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Dremel Tips Anyone?

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After several previous claw cutting difficulty posts I have received my dremel in the post all the way across the Atlantic as I couldn't find the pet specific one in the UK and thought the noisy regular ones might scare Charlie. Foolishly I didn't order an adaptor so now I await this.


I'm just wondering if people introduced Dremelling gradually and how they went about this? Best positions treats?


On another note I've been trying to hand file Charlie's claws but as soon as he sees the file now he starts to cry then puts his mouth around my hand - very cute. Daisy, Our other hound, loves her manicure and falls asleep instantly.

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I also learned from the Doberdawn instructions. I use a variable-speed cordless one from the hardware store. I haven't heard many positive remarks about the pet-specific versions like PediPaws (too weak is the usual comment).

As for the position, I've always taught my dogs to jump up on the couch at the command "nail time", lie on their left side and stick out all 4 legs. Makes it easy to do their pedicure, even when it involves nailpolish, LOL.


Lisa B.

My beautiful Summer - to her forever home May 1, 2010 Summer

Certified therapy dog team with St. John Ambulance

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I don't know about others, but I don't use a pet-specific dremel, though just as many reviews on Amazon, from where I purchased it, say they use it on their dogs' nails. Annie tolerates it well for a very short time. I don't dare spend much time on the entire process because she pulls her feet away. Therefore, I do it often, every two to three days.. A little bit every three days is as good as a lot once a week and she doesn't mind.


Don't forget to give a special treat, one that he loves and perhaps is only given when you dremel his nails. You could start that as soon as you introduce the instrument to him so that even seeing the dremel makes him think "Yummy." I have different treats for each thing I have to do to Annie so she knows something special comes with what she prefers I didn't do. For dremling she gets a big marshmallow, which is different than what she gets for teeth brushing and what I give when eye drops are administered twice a day. Nothing is high in calories so she's not going to get fat on them, but they are special to her.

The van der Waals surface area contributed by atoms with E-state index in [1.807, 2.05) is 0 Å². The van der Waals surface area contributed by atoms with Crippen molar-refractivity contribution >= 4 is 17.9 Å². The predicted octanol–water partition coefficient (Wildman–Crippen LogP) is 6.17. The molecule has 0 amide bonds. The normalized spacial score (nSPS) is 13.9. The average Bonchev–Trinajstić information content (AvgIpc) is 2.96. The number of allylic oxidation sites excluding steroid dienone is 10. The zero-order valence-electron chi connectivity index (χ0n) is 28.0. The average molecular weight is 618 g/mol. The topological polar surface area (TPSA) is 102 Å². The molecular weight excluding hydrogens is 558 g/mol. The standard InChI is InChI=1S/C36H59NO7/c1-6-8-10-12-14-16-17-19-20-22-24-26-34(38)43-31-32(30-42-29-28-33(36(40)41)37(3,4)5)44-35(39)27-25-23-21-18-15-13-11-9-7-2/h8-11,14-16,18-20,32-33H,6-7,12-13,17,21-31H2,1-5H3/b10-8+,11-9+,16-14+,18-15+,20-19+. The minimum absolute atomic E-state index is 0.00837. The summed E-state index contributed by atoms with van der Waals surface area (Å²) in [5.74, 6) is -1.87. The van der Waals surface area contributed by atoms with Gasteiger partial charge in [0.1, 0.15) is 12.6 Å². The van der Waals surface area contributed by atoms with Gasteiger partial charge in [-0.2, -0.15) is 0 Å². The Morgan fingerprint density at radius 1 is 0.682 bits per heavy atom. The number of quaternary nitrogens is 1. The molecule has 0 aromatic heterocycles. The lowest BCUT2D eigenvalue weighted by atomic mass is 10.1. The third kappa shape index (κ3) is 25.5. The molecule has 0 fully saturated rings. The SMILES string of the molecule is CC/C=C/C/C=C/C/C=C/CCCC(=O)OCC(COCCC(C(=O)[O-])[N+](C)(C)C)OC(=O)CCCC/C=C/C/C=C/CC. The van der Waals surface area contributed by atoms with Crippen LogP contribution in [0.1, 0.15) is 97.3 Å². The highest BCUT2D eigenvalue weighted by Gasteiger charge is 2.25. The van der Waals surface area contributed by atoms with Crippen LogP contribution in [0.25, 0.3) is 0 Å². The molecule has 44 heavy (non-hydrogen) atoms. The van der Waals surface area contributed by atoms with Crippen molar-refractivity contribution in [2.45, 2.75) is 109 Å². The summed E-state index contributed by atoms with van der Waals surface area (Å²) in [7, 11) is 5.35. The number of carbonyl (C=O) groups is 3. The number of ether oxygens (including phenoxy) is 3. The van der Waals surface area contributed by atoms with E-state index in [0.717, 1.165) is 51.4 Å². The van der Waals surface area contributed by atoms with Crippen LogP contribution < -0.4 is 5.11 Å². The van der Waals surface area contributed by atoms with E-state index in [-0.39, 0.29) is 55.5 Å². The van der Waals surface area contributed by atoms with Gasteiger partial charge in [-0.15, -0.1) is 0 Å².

Edited by Feisty49
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Guest Johberry

I too found the Doberdawn instructions very helpful. I don't use a pet-specific tool either and instead have a cordless/rechargeable Hitachi Mini Grinder that I love. First thing I did was get our hound used to the noise and treated him a lot. I do his nails once a week or whenever I notice distinct clicking when I take him on walks. (I swear his nails grow faster than mine do!) I don't use a specific command and just catch him when he's lying on the ground already. We got lucky in that he doesn't mind and even falls asleep when I'm grinding away! It's to the point that I give him a treat afterward and don't need to during the ordeal. It did take him a good amount of times to get used to the sound of the grinder but now doesn't even care when I turn it on. Patience, time, and treats are key. If a newbie to trimming dog nails such as myself can do it, anyone can. Good luck. :)

Edited by Johberry
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Be willing to be flexible to accommodate what your dog is comfortable with. There is no way Lila would let me do her nails if she was standing up, but she relaxes when she’s laying down. She sees me coming with the dremel and bag of mini marshmallow and she gets out of bed and lays flat out on the floor. When we started she got a marshmallow after each toe, now it’s after each foot.

Watch out for your own nails, hair, blankets, rugs, etc getting caught up in the dremel. ;)

Lila Football
Jerilyn, missing Lila (Good Looking), new Mistress to Wiki (PJ Wicked).



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First session really productive - Daisy wasn't sure about the noise but was fine with it on her nails. Charlie was fine as long as the peanut butter and chocolate drops kept coming. Wasn't so sure about the back feet so we quit while the going was good. It's nice to see the claws getting shorter it can feel quite stressful struggling to get them under control.


Thanks very much for all the advice!

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